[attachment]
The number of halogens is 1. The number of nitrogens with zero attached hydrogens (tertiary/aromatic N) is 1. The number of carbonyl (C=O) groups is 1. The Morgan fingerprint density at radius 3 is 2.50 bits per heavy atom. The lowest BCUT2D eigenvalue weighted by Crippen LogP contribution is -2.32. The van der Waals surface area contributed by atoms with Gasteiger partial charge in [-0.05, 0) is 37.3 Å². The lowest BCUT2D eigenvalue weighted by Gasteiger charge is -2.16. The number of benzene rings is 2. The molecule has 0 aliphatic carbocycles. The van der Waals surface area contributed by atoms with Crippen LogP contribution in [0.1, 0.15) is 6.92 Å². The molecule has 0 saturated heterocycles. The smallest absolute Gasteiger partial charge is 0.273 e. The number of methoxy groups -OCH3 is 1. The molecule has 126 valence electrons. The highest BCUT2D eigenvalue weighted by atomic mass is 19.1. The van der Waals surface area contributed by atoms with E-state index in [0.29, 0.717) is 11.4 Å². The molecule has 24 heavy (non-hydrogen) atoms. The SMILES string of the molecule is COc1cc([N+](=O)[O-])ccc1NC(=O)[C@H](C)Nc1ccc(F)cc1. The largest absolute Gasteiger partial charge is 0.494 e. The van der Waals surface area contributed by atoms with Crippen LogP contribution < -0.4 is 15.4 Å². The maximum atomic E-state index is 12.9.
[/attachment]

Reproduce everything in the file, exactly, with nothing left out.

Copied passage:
The number of halogens is 1. The number of nitrogens with zero attached hydrogens (tertiary/aromatic N) is 1. The number of carbonyl (C=O) groups is 1. The Morgan fingerprint density at radius 3 is 2.50 bits per heavy atom. The lowest BCUT2D eigenvalue weighted by Crippen LogP contribution is -2.32. The van der Waals surface area contributed by atoms with Gasteiger partial charge in [-0.05, 0) is 37.3 Å². The lowest BCUT2D eigenvalue weighted by Gasteiger charge is -2.16. The number of benzene rings is 2. The molecule has 0 aliphatic carbocycles. The van der Waals surface area contributed by atoms with Crippen LogP contribution in [0.1, 0.15) is 6.92 Å². The molecule has 0 saturated heterocycles. The smallest absolute Gasteiger partial charge is 0.273 e. The number of methoxy groups -OCH3 is 1. The molecule has 126 valence electrons. The highest BCUT2D eigenvalue weighted by atomic mass is 19.1. The van der Waals surface area contributed by atoms with E-state index in [0.29, 0.717) is 11.4 Å². The molecule has 24 heavy (non-hydrogen) atoms. The SMILES string of the molecule is COc1cc([N+](=O)[O-])ccc1NC(=O)[C@H](C)Nc1ccc(F)cc1. The largest absolute Gasteiger partial charge is 0.494 e. The van der Waals surface area contributed by atoms with Crippen LogP contribution < -0.4 is 15.4 Å². The maximum atomic E-state index is 12.9.